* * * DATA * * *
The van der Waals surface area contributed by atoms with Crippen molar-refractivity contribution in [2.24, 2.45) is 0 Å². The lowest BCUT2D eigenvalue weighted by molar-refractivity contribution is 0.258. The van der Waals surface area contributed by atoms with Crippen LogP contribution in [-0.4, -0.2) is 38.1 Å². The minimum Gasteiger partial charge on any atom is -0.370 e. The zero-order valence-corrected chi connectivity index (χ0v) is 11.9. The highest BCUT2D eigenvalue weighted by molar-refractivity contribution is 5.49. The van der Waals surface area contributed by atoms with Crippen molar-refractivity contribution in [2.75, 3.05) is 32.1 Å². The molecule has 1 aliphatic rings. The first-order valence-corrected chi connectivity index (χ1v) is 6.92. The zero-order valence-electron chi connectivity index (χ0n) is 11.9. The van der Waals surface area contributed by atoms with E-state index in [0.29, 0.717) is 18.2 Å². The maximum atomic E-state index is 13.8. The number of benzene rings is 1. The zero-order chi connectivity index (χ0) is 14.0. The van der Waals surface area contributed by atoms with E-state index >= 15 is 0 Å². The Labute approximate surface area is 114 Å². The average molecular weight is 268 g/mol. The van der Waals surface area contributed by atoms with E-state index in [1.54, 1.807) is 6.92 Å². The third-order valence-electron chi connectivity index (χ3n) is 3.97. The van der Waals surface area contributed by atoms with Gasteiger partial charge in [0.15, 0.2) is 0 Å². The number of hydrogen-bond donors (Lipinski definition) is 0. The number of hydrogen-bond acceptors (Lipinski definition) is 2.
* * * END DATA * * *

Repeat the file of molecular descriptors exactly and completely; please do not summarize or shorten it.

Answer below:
The van der Waals surface area contributed by atoms with Crippen molar-refractivity contribution in [2.24, 2.45) is 0 Å². The lowest BCUT2D eigenvalue weighted by molar-refractivity contribution is 0.258. The van der Waals surface area contributed by atoms with Crippen LogP contribution in [-0.4, -0.2) is 38.1 Å². The minimum Gasteiger partial charge on any atom is -0.370 e. The zero-order valence-corrected chi connectivity index (χ0v) is 11.9. The highest BCUT2D eigenvalue weighted by molar-refractivity contribution is 5.49. The van der Waals surface area contributed by atoms with Crippen molar-refractivity contribution in [2.75, 3.05) is 32.1 Å². The molecule has 1 aliphatic rings. The first-order valence-corrected chi connectivity index (χ1v) is 6.92. The zero-order valence-electron chi connectivity index (χ0n) is 11.9. The van der Waals surface area contributed by atoms with E-state index in [0.29, 0.717) is 18.2 Å². The maximum atomic E-state index is 13.8. The number of benzene rings is 1. The zero-order chi connectivity index (χ0) is 14.0. The van der Waals surface area contributed by atoms with E-state index >= 15 is 0 Å². The Labute approximate surface area is 114 Å². The average molecular weight is 268 g/mol. The van der Waals surface area contributed by atoms with E-state index in [1.54, 1.807) is 6.92 Å². The third-order valence-electron chi connectivity index (χ3n) is 3.97. The van der Waals surface area contributed by atoms with Gasteiger partial charge in [0.15, 0.2) is 0 Å². The number of hydrogen-bond donors (Lipinski definition) is 0. The number of hydrogen-bond acceptors (Lipinski definition) is 2.